66% of UK adults are obese or overweight – and the drugs, the plans, the powders and potions just don’t work

A 2018 Health Survey for England (HSE) revealed that 31% of adults in the United Kingdom were clinically obese with a Body Mass Index (BMI) greater than 30, with a further 35.6% being overweight.  Perhaps more worryingly, 15% of children aged between 2 and 15 were obese and an additional 13% were overweight.

There are many reasons for this comparatively recent problem.  Richard Nixon wanted to get re-elected as US President in 1971, when one of the major campaign issues was how expensive food was in the States.  He put measures in place to produce high fructose corn syrup (HFCS) and cheap corn oil, which made food much cheaper but powered brands like Coca Cola, Pepsi Cola and McDonalds to the forefront of people’s diets.

The trouble was not only were these foods high in sugar, but the production of them removed fibre and nutrients from the food, leaving just empty calories.

In this article we are going to discuss the reasons behind weight gain, what makes (or should make) people want to lose weight, why conventional weight management programmes are not helping, and what simple steps can help you lose weight, look good and feel great.

Many people visit my clinic with a primary goal of losing weight.  Almost all of them have seen a steady weight increase over many years.  And they are fed up with the yo-yo effect of dieting.

Being overweight can induce feelings of guilt; it is negatively perceived in many societies; and the physical problems it engenders can include wear and tear on the joints, and issues with mobility and keeping active.

But the risks go deeper yet.  Research shows that obese and overweight people are much more likely to contract long-term diseases that could seriously reduce their life expectancy.  These include high blood pressure, elevated blood sugar, type 2 diabetes and heart disease.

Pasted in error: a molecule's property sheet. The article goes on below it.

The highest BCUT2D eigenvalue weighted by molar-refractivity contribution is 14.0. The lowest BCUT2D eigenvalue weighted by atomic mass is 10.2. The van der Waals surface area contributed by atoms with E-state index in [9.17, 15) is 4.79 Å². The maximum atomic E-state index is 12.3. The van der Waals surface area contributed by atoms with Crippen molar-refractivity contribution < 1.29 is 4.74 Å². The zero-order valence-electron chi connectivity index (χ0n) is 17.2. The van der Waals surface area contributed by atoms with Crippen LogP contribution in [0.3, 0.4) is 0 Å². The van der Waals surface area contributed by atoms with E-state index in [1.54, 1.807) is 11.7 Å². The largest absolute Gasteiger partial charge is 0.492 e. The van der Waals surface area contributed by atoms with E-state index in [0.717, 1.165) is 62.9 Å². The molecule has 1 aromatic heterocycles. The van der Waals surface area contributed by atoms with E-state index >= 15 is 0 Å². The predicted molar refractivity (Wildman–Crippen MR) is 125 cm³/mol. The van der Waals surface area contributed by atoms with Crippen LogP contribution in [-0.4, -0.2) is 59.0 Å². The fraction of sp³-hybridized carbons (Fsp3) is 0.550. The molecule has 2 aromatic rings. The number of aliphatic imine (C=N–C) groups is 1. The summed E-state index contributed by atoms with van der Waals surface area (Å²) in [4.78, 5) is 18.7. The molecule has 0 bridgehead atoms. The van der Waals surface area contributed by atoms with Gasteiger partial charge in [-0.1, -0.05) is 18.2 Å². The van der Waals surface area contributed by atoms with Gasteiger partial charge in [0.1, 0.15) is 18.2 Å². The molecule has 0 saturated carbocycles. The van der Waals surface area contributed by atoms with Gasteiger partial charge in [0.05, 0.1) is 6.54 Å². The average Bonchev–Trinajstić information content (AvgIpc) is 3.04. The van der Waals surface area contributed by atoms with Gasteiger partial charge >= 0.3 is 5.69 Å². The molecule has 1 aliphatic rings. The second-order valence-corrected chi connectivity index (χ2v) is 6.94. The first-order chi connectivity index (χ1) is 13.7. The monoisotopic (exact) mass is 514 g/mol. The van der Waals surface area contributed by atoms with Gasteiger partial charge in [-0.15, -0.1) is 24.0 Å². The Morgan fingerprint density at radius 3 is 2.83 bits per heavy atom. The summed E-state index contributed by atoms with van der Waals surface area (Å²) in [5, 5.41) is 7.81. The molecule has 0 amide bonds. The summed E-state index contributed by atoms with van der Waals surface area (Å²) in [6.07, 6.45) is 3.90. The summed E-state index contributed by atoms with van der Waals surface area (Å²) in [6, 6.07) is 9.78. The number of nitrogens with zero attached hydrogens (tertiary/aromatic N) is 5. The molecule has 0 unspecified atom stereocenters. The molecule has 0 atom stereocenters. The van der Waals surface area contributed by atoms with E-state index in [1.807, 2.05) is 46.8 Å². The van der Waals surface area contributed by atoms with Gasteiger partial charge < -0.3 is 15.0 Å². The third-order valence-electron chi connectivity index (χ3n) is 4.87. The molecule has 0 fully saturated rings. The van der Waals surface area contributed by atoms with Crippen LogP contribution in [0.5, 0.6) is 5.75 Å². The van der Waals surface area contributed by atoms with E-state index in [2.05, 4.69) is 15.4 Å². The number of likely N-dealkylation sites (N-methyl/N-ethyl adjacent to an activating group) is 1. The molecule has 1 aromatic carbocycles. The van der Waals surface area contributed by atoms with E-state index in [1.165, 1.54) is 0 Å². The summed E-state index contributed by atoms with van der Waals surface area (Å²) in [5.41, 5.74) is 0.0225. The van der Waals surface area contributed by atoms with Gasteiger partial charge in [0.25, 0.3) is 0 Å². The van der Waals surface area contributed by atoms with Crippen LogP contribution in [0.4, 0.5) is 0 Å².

Difficult to diagnose at the stage when they are still reversible

These diseases often go unnoticed in the early stages, but crucially it is at this point that they can be reversed.  How do we know we have a problem?

BMI is a simple formula devised by Adolphe Quetelet, a Belgian mathematician in the 1830s, to assess weight.  It is calculated by dividing weight in kilograms by height in metres squared.

BMI of 18.5 to 24.9 is healthy.

BMI of 25 to 29.9 is overweight.

BMI of 30 and above indicates obesity.

This will tell you if you have a weight problem, but, if you want to assess your risk of chronic disease, a more useful tool is the Waist Hip Ratio (WHR – simply, the ratio of your waist measurement to your hip measurement), which indicates the amount of fat stored in abdominal organs such as the liver and pancreas.  Accumulation of fat here makes these organs lose their vital function and turn into fat stores.

According to the World Health Organization (WHO), a healthy WHR is 0.9 or less in men, and 0.85 or less in women.

According to research, this tool is very accurate in predicting life expectancy in middle-aged and elderly people.

Another way of looking at this is that a waist size of over 40 inches in men and 35 inches in women is strongly associated with risk of chronic disease such as diabetes.

Eat more and exercise less!

The simple concept of “eat less and exercise more” to lose weight is a myth, as your body needs more nutrients to shape up.  In fact, in many cases you need to eat more and exercise less, to stay calm, alert and fully motivated.

You see, your weight and any associated health problems are not your fault.  Hormonal changes in middle age alter your body composition.  You naturally begin to lose muscle (sarcopenia) and gain fat.  People at this stage slow down and become less active.

Eating simple sugars and processed carbohydrates pushes your insulin sky-high, so that your calories are stored as fat rather than used to fuel activity.

Conversely, increased physical activity contributes to weight management by building muscles.  Muscles are metabolically active and require a lot of energy to stay in good shape.  They act like a sponge, sucking calories out of your body even when you are just lying on your bed.